Introduction: The purpose of this study was to determine, whether there are any differences in the occurrence of nervous system involvement in different systemic rheumatic diseases. The further aim of the present study was to identify and distinguish primary involvement of the nervous system by these diseases and involvement that may be secondary to confounding factors.
Material and methods: The patient population consisted of 122 patients with a connective tissue disease (42 with systemic lupus erythematosus (SLE), 48 with Sjögren's syndrome and 32 with scleroderma). The methods included neurological examination and standard electrophysiological tests.
Results: At least one neurological defect was diagnosed in 69% of SLE patients, in 71% of Sjögren's syndrome patients and in 66% of scleroderma patients. Secondary factors might have contributed to the pathogenesis of neurological symptoms and signs in up to 25-34% of events.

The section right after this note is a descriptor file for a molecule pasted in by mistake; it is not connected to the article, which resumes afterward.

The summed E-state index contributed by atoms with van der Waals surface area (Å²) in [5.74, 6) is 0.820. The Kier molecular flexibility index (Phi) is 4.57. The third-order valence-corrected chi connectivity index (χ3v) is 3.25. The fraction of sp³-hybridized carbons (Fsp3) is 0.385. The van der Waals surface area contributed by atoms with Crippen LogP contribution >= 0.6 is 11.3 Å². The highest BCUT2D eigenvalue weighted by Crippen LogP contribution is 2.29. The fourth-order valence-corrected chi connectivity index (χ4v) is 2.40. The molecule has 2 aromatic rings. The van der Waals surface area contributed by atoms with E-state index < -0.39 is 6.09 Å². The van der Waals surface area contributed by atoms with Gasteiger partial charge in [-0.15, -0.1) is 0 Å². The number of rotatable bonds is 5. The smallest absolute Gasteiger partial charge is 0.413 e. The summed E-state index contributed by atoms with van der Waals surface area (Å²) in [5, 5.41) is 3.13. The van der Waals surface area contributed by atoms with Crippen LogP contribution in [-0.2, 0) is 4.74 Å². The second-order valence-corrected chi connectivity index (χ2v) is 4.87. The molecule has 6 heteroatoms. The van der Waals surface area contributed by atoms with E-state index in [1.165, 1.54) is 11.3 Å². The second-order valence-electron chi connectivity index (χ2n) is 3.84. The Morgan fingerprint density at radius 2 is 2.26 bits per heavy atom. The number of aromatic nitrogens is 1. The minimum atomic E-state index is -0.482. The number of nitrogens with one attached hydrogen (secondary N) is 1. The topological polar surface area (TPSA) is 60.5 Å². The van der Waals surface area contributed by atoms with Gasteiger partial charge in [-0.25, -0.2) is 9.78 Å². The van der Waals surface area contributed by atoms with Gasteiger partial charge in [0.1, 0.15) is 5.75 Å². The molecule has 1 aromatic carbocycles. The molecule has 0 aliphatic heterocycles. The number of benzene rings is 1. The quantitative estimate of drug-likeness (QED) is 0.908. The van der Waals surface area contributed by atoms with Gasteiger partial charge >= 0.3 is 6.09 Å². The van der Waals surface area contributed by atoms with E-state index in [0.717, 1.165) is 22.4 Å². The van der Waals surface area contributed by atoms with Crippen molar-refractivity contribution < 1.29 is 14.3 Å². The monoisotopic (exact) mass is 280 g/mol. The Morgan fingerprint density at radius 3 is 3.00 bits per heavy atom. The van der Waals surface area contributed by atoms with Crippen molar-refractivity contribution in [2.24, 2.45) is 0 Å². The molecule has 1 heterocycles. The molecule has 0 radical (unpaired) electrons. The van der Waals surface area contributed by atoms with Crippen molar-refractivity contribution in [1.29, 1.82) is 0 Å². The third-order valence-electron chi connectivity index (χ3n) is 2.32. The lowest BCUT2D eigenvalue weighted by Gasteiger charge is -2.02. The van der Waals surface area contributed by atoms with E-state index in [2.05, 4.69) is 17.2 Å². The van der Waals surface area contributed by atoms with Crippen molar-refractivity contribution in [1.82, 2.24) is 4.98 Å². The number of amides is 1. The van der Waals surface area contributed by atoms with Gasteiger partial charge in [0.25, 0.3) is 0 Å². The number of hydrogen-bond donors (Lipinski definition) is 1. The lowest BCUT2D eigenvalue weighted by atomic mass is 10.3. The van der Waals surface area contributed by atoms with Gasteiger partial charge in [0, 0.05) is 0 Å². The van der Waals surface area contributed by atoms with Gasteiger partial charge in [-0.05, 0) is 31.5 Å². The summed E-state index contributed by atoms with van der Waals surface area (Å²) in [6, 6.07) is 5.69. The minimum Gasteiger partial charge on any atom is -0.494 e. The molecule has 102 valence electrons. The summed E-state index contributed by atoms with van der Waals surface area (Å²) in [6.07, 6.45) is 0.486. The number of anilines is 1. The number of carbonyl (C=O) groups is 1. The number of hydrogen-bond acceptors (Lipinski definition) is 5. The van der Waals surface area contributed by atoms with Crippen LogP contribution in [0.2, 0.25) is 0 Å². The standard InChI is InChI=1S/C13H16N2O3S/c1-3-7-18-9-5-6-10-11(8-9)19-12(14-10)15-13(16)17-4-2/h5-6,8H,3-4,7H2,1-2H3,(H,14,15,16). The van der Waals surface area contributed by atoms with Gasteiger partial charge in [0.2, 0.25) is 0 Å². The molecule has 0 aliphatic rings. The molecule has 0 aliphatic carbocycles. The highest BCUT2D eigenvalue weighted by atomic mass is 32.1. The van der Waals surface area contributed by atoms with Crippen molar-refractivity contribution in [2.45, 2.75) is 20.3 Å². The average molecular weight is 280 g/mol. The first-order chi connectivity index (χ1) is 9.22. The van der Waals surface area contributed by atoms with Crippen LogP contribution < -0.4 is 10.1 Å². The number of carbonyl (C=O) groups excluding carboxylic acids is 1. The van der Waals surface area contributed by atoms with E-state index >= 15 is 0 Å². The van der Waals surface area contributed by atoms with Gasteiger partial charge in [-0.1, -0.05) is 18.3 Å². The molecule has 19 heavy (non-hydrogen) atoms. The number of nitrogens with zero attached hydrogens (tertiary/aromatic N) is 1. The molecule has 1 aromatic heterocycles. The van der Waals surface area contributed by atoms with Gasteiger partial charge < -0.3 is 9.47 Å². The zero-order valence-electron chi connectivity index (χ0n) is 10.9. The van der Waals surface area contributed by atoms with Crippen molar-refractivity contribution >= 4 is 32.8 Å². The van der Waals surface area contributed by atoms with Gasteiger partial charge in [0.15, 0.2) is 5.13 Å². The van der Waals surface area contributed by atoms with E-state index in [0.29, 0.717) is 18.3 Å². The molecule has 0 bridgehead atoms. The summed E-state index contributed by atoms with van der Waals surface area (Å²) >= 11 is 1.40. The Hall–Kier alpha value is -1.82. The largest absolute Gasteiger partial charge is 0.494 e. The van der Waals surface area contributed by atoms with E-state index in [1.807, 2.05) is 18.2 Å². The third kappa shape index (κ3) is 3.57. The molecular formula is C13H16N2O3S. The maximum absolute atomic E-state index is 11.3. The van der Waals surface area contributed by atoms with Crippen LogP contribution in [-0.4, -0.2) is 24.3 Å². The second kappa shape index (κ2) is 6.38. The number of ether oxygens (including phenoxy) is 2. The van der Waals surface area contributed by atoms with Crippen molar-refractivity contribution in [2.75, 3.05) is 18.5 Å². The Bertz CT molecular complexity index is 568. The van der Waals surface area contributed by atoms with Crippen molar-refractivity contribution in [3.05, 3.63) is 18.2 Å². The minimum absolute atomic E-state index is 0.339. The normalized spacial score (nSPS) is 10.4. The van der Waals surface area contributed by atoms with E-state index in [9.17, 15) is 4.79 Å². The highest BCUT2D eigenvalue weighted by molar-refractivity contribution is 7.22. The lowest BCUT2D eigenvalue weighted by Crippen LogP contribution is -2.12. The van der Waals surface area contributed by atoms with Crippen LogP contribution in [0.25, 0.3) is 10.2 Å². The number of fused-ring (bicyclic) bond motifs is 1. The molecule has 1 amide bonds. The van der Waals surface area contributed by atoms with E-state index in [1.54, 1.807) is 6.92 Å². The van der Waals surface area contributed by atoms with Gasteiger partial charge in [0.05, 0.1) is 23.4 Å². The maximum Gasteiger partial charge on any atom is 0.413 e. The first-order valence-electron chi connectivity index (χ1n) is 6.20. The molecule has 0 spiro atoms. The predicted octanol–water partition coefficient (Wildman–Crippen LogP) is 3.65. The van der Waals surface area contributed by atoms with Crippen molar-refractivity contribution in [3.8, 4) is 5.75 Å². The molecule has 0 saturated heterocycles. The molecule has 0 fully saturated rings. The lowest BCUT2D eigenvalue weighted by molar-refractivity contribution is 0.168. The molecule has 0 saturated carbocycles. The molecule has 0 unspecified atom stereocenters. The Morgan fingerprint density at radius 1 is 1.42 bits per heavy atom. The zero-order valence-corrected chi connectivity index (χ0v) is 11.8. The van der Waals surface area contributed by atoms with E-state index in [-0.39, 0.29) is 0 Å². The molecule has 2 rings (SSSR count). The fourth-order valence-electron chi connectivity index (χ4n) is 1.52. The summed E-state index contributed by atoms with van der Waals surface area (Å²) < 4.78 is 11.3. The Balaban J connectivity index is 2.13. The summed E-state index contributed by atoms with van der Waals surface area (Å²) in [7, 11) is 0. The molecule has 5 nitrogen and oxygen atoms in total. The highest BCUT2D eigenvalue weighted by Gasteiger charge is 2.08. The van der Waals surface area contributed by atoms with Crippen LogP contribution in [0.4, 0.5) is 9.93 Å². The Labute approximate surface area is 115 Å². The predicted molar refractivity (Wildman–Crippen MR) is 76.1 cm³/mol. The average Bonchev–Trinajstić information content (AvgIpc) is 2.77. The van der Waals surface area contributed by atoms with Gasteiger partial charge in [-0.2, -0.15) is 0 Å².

Conclusion: No significant differences were noted in the occurrence of neurological events in patients with SLE, Sjögren's syndrome and scleroderma. The necessity to differentiate between neurological phenomena directly attributed to the systemic rheumatic disease and those which are totally unrelated or secondary events resulting indirectly from involvement of other organ systems is emphasized.